Appia said his sister and Protzman have been separated for years, though their divorce is not final. The couple have an adult son and daughter.
He recalls that Protzman used to listen to conservative radio shows while driving for work. “He got caught up in the culture. He traveled a lot through Washington listening to bloody radio stations and talking about the conspiracies,” Appia said.
Appia recalled a time several years ago when Protzman launched into a theory involving Queen Elizabeth II of England — “a whole conspiracy about money and the Queen, and who controls economics.”
Last week, a man who lives near the house Protzman and his wife bought in 1995 described his ex-neighbor as behaving strangely a few years ago, telling anyone who’d listen his theories about the financial system.
“He went all around the neighborhood. His big thing was silver. He was all into going on the internet and buying silver. He said you have got to buy silver,” said the man, who asked not to be named because of privacy concerns.
The man said Protzman called him “brainwashed” after he told Protzman he was fine with leaving his money in traditional retirement accounts.
Even for the fringe QAnon belief system — which revolves around the idea that the world is run by a cabal of Satan-worshipping, cannibalistic pedophiles, and that Trump has a secret plan to take them down and imprison or execute his enemies — Protzman’s group in Dallas has proven outlandish.
He initially claimed JFK Jr., who died in a plane crash in 1999, would return Nov. 2, but moved the goalposts when that didn’t happen, according to Vice News, which has reported extensively on Protzman and his followers.
Dozens of people have joined Protzman in Dallas, some of them flying across the country, leaving behind worried friends and family. Some members of the group have been soliciting money — leading to concerns about exploitation, according to news accounts.
Katy Garner, a woman who spoke to Vice News, said her sister had given about $200,000 to the group and was being forced to drink a hydrogen peroxide solution to ward off COVID-19.
“She left her children for this and doesn’t even care. She is missing birthdays and holidays for this. She truly believes this is all real and we are the crazy ones for trying to get her to come home. But she won’t,” Garner told Vice. “I don’t believe she will ever come back from this. We are in mourning.”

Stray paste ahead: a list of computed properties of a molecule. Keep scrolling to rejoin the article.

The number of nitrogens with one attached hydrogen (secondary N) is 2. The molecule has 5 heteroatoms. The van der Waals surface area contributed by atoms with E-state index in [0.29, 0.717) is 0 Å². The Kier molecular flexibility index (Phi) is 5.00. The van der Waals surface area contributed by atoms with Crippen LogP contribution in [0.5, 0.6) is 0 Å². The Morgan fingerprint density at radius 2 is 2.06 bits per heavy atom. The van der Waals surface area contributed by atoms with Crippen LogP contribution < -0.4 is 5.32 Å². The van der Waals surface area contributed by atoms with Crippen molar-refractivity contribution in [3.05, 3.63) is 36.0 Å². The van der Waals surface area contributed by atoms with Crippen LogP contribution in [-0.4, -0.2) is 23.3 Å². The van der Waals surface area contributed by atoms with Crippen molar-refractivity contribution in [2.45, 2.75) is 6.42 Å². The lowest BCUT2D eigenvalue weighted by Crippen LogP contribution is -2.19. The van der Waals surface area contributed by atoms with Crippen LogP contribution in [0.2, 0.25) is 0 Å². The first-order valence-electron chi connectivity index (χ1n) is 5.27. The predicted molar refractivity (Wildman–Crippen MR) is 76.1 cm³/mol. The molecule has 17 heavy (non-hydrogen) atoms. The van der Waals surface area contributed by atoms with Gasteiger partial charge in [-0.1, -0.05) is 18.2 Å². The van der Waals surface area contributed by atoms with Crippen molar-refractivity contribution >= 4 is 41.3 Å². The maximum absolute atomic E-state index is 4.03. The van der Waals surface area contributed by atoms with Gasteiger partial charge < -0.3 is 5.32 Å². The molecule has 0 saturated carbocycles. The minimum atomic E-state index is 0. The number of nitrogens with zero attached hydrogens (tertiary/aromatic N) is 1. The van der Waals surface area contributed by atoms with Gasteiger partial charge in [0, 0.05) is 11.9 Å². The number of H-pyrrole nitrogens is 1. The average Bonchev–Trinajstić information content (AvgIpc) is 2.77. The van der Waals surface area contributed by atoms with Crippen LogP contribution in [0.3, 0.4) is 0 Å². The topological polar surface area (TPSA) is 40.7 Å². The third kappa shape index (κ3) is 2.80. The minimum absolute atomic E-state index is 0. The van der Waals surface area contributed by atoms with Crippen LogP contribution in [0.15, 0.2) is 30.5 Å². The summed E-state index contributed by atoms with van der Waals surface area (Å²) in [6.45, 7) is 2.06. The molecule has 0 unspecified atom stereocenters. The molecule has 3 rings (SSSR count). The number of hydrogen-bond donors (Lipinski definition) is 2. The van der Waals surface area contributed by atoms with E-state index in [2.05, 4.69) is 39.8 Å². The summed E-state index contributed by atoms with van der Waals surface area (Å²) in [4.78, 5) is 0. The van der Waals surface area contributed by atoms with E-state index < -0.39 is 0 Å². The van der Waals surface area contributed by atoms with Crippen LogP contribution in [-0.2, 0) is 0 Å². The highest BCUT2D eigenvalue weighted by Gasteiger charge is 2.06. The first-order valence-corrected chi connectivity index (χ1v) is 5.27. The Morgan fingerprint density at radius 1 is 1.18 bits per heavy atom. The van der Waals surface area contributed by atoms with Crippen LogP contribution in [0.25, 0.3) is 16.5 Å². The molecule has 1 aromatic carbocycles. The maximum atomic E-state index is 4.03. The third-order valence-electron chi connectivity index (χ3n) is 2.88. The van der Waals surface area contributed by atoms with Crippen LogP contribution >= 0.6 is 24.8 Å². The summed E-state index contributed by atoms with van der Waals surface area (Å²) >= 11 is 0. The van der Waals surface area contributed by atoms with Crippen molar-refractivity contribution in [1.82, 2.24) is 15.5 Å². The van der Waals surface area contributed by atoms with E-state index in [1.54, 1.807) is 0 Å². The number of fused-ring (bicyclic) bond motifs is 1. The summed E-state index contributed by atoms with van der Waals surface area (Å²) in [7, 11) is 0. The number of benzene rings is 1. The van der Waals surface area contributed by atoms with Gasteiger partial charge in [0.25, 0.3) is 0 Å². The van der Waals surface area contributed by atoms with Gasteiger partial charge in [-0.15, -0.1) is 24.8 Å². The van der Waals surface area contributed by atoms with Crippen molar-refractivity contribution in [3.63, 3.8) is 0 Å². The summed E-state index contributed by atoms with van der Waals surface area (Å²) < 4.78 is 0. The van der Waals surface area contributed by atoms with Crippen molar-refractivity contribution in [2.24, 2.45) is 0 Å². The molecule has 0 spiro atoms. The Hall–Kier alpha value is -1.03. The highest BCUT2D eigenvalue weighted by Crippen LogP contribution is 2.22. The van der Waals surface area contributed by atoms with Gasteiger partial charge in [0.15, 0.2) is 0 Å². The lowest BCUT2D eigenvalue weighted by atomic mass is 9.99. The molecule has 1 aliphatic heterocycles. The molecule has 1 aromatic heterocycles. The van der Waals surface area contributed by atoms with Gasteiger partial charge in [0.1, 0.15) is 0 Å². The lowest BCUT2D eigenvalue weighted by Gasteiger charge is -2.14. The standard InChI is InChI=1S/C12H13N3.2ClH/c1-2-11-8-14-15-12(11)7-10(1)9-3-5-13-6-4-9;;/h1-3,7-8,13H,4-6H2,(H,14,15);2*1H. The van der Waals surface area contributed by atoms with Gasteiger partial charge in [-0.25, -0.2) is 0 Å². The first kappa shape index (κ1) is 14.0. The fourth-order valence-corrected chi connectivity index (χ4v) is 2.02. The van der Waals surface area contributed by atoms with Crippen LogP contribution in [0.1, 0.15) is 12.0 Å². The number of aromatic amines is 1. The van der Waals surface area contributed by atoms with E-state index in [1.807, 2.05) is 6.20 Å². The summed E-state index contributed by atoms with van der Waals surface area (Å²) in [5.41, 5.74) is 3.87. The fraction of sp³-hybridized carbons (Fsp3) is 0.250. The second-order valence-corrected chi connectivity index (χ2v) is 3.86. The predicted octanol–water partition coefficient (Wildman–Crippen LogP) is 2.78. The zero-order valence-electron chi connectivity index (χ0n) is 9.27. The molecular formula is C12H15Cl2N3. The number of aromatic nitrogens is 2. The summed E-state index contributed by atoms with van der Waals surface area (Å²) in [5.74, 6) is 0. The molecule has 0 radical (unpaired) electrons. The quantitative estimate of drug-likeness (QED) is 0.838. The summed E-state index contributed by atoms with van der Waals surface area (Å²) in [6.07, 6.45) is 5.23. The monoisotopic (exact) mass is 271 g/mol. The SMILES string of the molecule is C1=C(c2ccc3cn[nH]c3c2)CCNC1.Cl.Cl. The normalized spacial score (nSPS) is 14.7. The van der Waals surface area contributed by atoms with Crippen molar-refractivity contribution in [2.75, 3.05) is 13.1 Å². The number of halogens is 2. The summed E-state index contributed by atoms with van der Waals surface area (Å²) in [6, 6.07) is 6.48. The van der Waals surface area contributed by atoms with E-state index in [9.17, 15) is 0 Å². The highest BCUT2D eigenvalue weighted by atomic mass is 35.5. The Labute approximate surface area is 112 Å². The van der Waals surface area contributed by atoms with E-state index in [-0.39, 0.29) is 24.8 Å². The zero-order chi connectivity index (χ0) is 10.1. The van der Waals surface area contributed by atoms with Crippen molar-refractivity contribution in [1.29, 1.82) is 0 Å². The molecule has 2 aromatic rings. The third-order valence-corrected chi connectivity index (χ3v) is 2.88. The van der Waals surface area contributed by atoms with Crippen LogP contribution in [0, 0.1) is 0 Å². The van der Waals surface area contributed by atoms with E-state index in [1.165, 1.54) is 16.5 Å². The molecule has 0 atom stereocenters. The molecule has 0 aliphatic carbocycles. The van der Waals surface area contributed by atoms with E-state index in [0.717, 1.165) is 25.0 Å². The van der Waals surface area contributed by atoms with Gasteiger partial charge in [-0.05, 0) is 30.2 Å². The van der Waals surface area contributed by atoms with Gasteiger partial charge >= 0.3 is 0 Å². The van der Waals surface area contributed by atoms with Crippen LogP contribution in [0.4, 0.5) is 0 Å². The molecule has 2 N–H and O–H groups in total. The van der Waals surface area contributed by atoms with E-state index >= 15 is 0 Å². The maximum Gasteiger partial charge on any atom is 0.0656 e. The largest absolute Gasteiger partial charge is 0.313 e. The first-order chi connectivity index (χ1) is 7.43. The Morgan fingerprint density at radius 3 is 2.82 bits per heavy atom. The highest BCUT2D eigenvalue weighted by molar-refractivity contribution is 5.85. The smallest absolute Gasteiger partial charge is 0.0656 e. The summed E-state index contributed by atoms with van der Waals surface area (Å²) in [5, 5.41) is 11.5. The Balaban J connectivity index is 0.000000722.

The behavior of Protzman and his followers has led to growing concern among some who closely track QAnon and other far-right extremists.
“The thing that worries me is you have a small, very cultic group of people who are waiting for this great event to happen and they are being manipulated by this leader who is controlling their actions,” said Mike Rothschild, the author of “The Storm is Upon Us,” a book about the QAnon conspiracy movement.
Still, Rothschild noted, the group so far doesn’t appear to be committing any crimes.
Despite studying QAnon for years, Rothschild said he and other researchers he’s in touch with had not been familiar with Protzman until his Dallas emergence.
“Nobody knows who this guy was; we never heard of him,” Rothschild said. He didn’t realize how quickly Protzman had gained followers until he checked out his Negative48 Telegram channel.
Protzman created the channel March 13, declaring he would show “how Trump is talking in code and what the code is.” Since then, he has created thousands of additional posts.
That first Telegram post came one day after a foreclosure action was filed in King County Superior Court on the home he still co-owns with his wife, court records show.
With the couple $47,594 in arrears on the property, the house is due to be sold at auction in February.
Seattle Times news researcher Miyoko Wolf contributed to this report.